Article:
I'm learning a bit about algebraic logic and I was wondering how knowing the algebraic semantics of a given logic might help the study of the logic itself from a computational point of view.

In particular, is there any example of a complexity (or decidability) result for the satisfiability problem for some logics that was obtained by reasoning about its algebraic semantics?

For example, the semantics of propositional logic can be given in terms of boolean algebras. Is there any connection between them and the fact that SAT is decidable and $NP$-complete?

  • $\begingroup$ Removing excluded middle turns SAT from NP to PSPACE complete, but it's still expressible with Boolean Algebra, with one less rule. $\endgroup$ – jmite Feb 3 '18 at 22:11
  • 1
    $\begingroup$ As I said, I’m learning those things, so I thought you need Heyting algebras to give semantics to intuitionistic logic. What am I missing? $\endgroup$ – gigabytes Feb 4 '18 at 2:59
  • $\begingroup$ Now cross-posted to mathoverflow.net/questions/292183/… . $\endgroup$ – Emil Jeřábek Feb 5 '18 at 8:53

The example you gave extends as follows:

  • SAT for arbitrary lattices (meaning, is a given formula satisfiable in some lattice) is polynomial-time decidable
  • SAT for modular lattices is Turing undecidable: Freese, Ralph, Free modular lattices, Trans. Am. Math. Soc. 261, 81-91 (1980). ZBL0437.06006.
  • SAT for Boolean algebras is NP-complete

So while modular lattices are in between Boolean algebras and arbitrary lattices, they are the most complicated.

  • $\begingroup$ Thanks. Any reference about the first result of the list? Anyway, can the NP-completeness result be connected to properties of boolean algebras themselves? Like "this logic is NP-complete because its algebraic semantics is XYZ" (I know this would be too broad to be an actual theorem, but you get the point). $\endgroup$ – gigabytes Feb 5 '18 at 6:55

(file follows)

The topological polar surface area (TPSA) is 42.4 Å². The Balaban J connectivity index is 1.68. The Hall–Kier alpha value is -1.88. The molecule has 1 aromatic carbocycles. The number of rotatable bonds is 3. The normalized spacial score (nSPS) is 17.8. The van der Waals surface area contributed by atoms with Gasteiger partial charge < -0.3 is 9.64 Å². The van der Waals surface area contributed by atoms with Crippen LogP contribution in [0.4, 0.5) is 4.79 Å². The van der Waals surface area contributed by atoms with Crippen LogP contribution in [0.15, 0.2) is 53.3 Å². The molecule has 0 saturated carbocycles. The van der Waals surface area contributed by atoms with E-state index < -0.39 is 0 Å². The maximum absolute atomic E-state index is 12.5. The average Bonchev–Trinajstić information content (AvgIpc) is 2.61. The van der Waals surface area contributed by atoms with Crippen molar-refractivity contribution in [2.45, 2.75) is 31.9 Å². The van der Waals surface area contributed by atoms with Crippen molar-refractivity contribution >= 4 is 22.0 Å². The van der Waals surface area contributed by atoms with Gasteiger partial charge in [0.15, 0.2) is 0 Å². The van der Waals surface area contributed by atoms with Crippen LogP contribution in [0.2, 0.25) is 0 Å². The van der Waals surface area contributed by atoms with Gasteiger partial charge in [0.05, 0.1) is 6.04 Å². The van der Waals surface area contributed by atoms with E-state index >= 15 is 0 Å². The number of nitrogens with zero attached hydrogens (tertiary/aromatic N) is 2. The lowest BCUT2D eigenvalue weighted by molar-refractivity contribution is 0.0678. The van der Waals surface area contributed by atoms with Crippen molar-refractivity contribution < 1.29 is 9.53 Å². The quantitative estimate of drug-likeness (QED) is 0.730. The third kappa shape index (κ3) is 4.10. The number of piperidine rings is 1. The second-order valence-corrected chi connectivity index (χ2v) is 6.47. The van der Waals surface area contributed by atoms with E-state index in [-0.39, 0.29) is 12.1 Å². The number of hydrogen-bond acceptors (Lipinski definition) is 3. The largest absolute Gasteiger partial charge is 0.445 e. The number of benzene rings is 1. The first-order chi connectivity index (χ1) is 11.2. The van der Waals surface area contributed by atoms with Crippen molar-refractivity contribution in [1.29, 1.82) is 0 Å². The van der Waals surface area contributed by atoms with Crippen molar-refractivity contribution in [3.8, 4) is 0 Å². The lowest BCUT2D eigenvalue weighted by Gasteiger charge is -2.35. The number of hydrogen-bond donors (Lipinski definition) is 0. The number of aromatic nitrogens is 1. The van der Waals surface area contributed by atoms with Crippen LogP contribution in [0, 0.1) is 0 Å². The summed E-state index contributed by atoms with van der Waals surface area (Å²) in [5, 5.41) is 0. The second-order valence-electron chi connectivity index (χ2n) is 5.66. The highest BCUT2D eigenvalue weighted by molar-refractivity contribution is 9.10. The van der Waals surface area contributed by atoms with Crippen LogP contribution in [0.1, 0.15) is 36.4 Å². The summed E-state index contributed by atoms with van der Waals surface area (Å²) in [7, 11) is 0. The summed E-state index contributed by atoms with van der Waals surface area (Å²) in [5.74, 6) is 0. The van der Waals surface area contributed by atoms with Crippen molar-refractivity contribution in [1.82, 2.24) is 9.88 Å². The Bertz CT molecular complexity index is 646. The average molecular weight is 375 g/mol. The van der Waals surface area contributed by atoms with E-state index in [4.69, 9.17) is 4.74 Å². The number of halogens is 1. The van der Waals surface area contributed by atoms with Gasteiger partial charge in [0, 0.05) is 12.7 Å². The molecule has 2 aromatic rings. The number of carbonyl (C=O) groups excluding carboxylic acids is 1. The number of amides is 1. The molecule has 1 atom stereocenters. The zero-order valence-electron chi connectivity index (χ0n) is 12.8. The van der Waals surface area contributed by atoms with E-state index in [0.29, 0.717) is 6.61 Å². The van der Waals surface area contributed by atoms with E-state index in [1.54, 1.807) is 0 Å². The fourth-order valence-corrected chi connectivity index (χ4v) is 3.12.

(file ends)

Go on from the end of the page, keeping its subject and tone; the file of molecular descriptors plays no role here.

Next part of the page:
• 1
    $\begingroup$ Well, the fact that it's in NP has to do with how the free Boolean algebra on finitely many generators is always finite (whereas that's not true for free modular lattices) $\endgroup$ – Bjørn Kjos-Hanssen Feb 5 '18 at 7:12
  • $\begingroup$ That was the kind of comments I was looking for. But I lack the background to fully understand yours. Do you have any reference to this kind of topics? $\endgroup$ – gigabytes Feb 5 '18 at 7:25
  • $\begingroup$ Easiest probably to just Google/Bing it and then go to the Wikipedia link that comes up $\endgroup$ – Bjørn Kjos-Hanssen Feb 5 '18 at 7:33

Your Answer

By clicking “Post Your Answer”, you agree to our terms of service, privacy policy and cookie policy

Not the answer you're looking for? Browse other questions tagged or ask your own question.